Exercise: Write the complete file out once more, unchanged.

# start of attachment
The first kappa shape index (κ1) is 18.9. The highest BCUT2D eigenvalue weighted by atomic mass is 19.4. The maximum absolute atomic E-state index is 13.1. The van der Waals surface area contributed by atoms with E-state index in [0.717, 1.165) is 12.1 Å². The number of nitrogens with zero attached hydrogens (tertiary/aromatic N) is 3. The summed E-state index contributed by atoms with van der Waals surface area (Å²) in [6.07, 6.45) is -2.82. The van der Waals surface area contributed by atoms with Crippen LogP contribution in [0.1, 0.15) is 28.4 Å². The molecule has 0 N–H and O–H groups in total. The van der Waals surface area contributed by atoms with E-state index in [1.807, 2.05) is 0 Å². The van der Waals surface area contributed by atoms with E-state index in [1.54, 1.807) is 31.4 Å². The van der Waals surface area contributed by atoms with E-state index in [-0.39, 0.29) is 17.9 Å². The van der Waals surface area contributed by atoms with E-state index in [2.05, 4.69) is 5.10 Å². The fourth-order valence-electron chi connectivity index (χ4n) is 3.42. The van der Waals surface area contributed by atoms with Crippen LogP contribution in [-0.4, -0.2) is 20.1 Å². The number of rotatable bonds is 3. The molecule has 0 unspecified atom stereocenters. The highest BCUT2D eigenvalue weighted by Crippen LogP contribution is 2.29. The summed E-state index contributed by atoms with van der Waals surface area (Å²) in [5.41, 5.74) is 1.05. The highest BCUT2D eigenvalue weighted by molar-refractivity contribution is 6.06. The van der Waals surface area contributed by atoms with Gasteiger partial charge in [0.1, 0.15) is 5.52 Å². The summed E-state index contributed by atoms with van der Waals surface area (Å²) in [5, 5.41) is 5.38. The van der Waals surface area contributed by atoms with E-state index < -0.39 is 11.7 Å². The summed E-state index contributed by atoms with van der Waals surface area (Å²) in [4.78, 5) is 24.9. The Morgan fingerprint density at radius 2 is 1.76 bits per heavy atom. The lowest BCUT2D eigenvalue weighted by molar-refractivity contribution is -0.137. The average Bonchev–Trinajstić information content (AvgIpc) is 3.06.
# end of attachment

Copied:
The first kappa shape index (κ1) is 18.9. The highest BCUT2D eigenvalue weighted by atomic mass is 19.4. The maximum absolute atomic E-state index is 13.1. The van der Waals surface area contributed by atoms with E-state index in [0.717, 1.165) is 12.1 Å². The number of nitrogens with zero attached hydrogens (tertiary/aromatic N) is 3. The summed E-state index contributed by atoms with van der Waals surface area (Å²) in [6.07, 6.45) is -2.82. The van der Waals surface area contributed by atoms with Crippen LogP contribution in [0.1, 0.15) is 28.4 Å². The molecule has 0 N–H and O–H groups in total. The van der Waals surface area contributed by atoms with E-state index in [1.807, 2.05) is 0 Å². The van der Waals surface area contributed by atoms with E-state index in [1.54, 1.807) is 31.4 Å². The van der Waals surface area contributed by atoms with E-state index in [-0.39, 0.29) is 17.9 Å². The van der Waals surface area contributed by atoms with E-state index in [2.05, 4.69) is 5.10 Å². The fourth-order valence-electron chi connectivity index (χ4n) is 3.42. The van der Waals surface area contributed by atoms with Crippen LogP contribution in [-0.4, -0.2) is 20.1 Å². The number of rotatable bonds is 3. The molecule has 0 unspecified atom stereocenters. The highest BCUT2D eigenvalue weighted by Crippen LogP contribution is 2.29. The summed E-state index contributed by atoms with van der Waals surface area (Å²) in [5.41, 5.74) is 1.05. The highest BCUT2D eigenvalue weighted by molar-refractivity contribution is 6.06. The van der Waals surface area contributed by atoms with Gasteiger partial charge in [0.1, 0.15) is 5.52 Å². The summed E-state index contributed by atoms with van der Waals surface area (Å²) in [5, 5.41) is 5.38. The van der Waals surface area contributed by atoms with E-state index < -0.39 is 11.7 Å². The summed E-state index contributed by atoms with van der Waals surface area (Å²) in [4.78, 5) is 24.9. The Morgan fingerprint density at radius 2 is 1.76 bits per heavy atom. The lowest BCUT2D eigenvalue weighted by molar-refractivity contribution is -0.137. The average Bonchev–Trinajstić information content (AvgIpc) is 3.06.